It is so much fun to see your personality beginning to show – although the stubbornness and independence is trying some days. Everyone always comments on how smiley you are – seriously, you make friends with everyone you see and love to smile to make others smile back. You have no problem leaving mom in the dust at “school” because you know I’ll be the first to pick you up when you fall.

Thank you for making this first year amazing. And exhausting. Incredibly fulfilling and highly emotional. Thank you for pushing Daddy and I to grow into new people. Hopefully better people.

I promise to spend the next year continuing to help you grow into even more of an amazing toddler. I also promise to start watching my f*bombs – I know you are listening.

I love you in the morning and in the afternoon. I love you in evening and underneath the moon.

Always my baby.


The Year of Me

Well, 2014 was a success.  I fulfilled my New Year’s Resolution of finding “my happy” – of finding my happiness for others.  This resolution made me the most whole. I was able to fully appreciate the happiness of others and truly enjoy it.  I found my happy in Hubs being the first person to hold Hammie’s hand, Cousin IJ losing her 7th tooth, Uncle T finding a love for crossfit and Auntie A starting a new career adventure.  I could feel the joy in Auntie T learning to drive and Auntie R starting life-altering fitness plan. My heart grew as Grandpa and Grannie celebrated 30 years together and Grandpa and Grandma S started running 5Ks.  It amazed me to watch old friends become new moms and buy new houses and when great moms announced they were again growing their families. My pride swelled as Hammie learned to rollover and grew six teeth.  When she discovered how to crawl, sit, and smile.

2014 was great. G-R-E-A-T. 2014 made me a mom.

2013 was amazing. It made me a wife.

The past two years, I have spent learning a new identity.  First how to be a wife and second how to become a mother. It was incredible and challenging. It was invigorating and exhausting.  It made me cry a lot, love a lot, and laugh a lot.

So what does that mean for 2015?  A month has already passed. Hammie has grown 2 more teeth and cousin IJ lost her 8th. I have turned a year older and celebrated another year as a partner to my Hubs.

2015, I  have decided, is about me.  It is about learning what I need to feel whole and fulfilled. It is taking time to build new friendships and salvage old ones.  It is about letting go of grudges and letting things slide. It is about loving people for who they are and appreciating them for their capabilities. 2015 is about regaining my style, my fitness, my drive.  It is about having more conversations that don’t involve breastfeeding, nap schedules, and diapers. It’s about maintaining my identity outside of my family so I can better enjoy my time with my family.

2015 is the year I learn how to be the best me so I can be a better wife and momma.

Ready or Not


Thanksgiving is the start of the holiday season. It is the approving nod to put up those holiday wreaths, pull out those dusty stockings, and cut down that fresh scented tree. We string hundreds of bulbs of holiday cheer in the form tiny twinkle lights and put on those corny holiday albums. Thanksgiving is the start of it all.  The day we reflect on the amazing lives we have been blessed with, stuff our faces with family bonding (and food), and go around the table stating the one thing we are most grateful for.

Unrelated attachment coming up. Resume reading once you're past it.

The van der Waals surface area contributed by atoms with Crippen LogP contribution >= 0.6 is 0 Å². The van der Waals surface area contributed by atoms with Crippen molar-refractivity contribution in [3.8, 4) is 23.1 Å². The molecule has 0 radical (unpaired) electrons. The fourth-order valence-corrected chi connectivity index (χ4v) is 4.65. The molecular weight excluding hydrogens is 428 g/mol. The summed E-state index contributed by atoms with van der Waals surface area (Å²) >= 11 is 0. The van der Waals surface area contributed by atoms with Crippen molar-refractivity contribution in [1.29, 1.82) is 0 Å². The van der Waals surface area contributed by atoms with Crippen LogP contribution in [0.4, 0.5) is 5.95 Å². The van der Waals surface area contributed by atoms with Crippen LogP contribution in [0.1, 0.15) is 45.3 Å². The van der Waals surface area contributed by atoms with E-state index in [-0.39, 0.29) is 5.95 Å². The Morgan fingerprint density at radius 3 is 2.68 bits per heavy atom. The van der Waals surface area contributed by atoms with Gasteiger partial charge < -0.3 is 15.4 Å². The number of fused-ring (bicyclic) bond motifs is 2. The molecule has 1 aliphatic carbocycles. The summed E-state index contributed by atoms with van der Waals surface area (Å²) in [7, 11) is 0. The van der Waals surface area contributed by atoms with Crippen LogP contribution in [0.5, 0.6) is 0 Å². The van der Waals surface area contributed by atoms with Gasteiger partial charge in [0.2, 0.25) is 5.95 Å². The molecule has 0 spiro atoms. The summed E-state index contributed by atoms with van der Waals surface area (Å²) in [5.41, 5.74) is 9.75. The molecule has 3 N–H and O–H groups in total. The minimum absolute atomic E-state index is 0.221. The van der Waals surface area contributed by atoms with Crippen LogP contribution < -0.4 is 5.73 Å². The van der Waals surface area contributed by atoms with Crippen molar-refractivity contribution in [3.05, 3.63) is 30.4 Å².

Turkey-Day is the only holiday that has only two requirements – food and love.  Seriously, how amazing is that? No fussing with presents and unnecessary décor. Just load up the table with hungry faces and fill the plates with steaming piles of carbohydrates! That’s it.  We get to focus on the real meat – not, just the turkey. We think about the people sharing our table and growing our lives. The ones who make us smile and make the minutes of our lives memories.

This year, my heart is happy. It is full. Hubs and I have survived the first six months of parenthood and are beginning to figure out our path as parents and spouses. Hammie has survived her first six months as our first born and is beginning to figure out how to make our lives more complicated by becoming mobile.

I know we meet the two necessary Thanksgiving requirements. I am beyond lucky to say that my heart is as full today as my plate was at dinner.



Dearest Hammie,

I am not good at a lot of things – sharing my favorite snacks, asking for help when I desperately need it, saying I’m sorry – but thank you for making me really good at one thing. I am really great at being your momma.

The days in the hospital were rough but, once we got home, things kind of just fit. I learned your different sounds and you learned to navigate my twice-the-size-of-your-head boobs.

Six months ago you made me a momma and everyday I am proud to hold that title. So much has changed in those few months but you and I just seem to work.  You are the white to my rice. My sidekick. I am going to hold on tight to these few days that you think I am the greatest because, I fear, soon you will realize how fab your daddy is. You look just like him and you already have his silly sense of humor.